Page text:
Its not surprising that risky behaviors go together, said Garen J. Wintemute, author of the study and director of the UC Davis Violence Prevention Research Program.
What an idiotic statement - assuming that carry a concealed weapon is a “risky behavior”. I pull reserve duty in the NCR and NOT being able to carry my weapon is “risky behavior”.
“What an idiotic statement - assuming that carry a concealed weapon is a risky behavior.”
Hopefully, the author was referencing this study finding:
“But alcohol abuse was most common among firearm owners who participated in gun-related behaviors that carry a risk of violence, which also included having a loaded, unlocked firearm in the home and driving or riding in a vehicle with a loaded firearm.”
Let’s concede that alcohol abuse impairs judgment (witness: drinking and driving deaths). This study is the equivalent of finding that drivers who drink alcohol are more likely to be involved in automobile accidents. Given the disproportionate share of carnage caused by drunk drivers, this wouldn’t be at all surprising. But the solution to this problem isn’t to ban either alcohol use or cars: it is to impose heavy penalties on those who drive their cars recklessly—a standard that inevitably will snare more drunk drivers than average drivers.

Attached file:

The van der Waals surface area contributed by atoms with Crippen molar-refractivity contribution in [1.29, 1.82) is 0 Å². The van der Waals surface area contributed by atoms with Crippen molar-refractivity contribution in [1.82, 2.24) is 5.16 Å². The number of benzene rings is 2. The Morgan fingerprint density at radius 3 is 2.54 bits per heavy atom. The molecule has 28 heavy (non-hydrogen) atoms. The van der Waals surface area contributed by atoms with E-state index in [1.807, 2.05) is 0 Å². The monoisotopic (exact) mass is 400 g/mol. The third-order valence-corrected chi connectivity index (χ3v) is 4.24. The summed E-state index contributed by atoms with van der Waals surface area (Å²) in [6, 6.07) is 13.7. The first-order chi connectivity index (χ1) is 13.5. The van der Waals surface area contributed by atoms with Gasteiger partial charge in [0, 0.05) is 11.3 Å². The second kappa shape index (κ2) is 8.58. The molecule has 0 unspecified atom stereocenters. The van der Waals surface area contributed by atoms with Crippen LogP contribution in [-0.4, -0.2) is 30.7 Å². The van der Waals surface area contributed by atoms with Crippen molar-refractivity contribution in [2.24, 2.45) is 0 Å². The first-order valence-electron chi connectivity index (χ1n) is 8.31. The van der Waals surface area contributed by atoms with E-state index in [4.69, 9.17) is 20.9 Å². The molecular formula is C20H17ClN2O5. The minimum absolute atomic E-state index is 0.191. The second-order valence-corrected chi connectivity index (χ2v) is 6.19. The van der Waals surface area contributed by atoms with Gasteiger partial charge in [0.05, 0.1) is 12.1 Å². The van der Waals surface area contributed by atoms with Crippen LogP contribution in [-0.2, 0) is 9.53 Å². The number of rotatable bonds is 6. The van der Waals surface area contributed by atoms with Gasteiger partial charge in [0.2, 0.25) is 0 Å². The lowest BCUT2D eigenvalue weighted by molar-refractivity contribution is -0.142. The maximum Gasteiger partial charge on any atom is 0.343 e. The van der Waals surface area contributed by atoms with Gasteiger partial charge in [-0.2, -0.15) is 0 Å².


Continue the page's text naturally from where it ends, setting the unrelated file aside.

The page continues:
Likewise with guns. No one can defend the carnage caused by guns. And to the degree it arises from irresponsible behavior, it should be punished just as severely as drunk driving deaths. But the solution isn’t to inhibit the freedom of everyone else to drink or own guns.
If this solution is acceptable for cars (drunk driving causes 10,8000 deaths a year
http://www.cdc.gov/MotorVehicleSafety/Impaired_Driving/impaired-drv_factsheet.html while gun-related homicides and accidents account for about 13,500 http://library.med.utah.edu/WebPath/TUTORIAL/GUNS/GUNSTAT.html), there’s no reason (except for ideological bias) it can’t work for guns.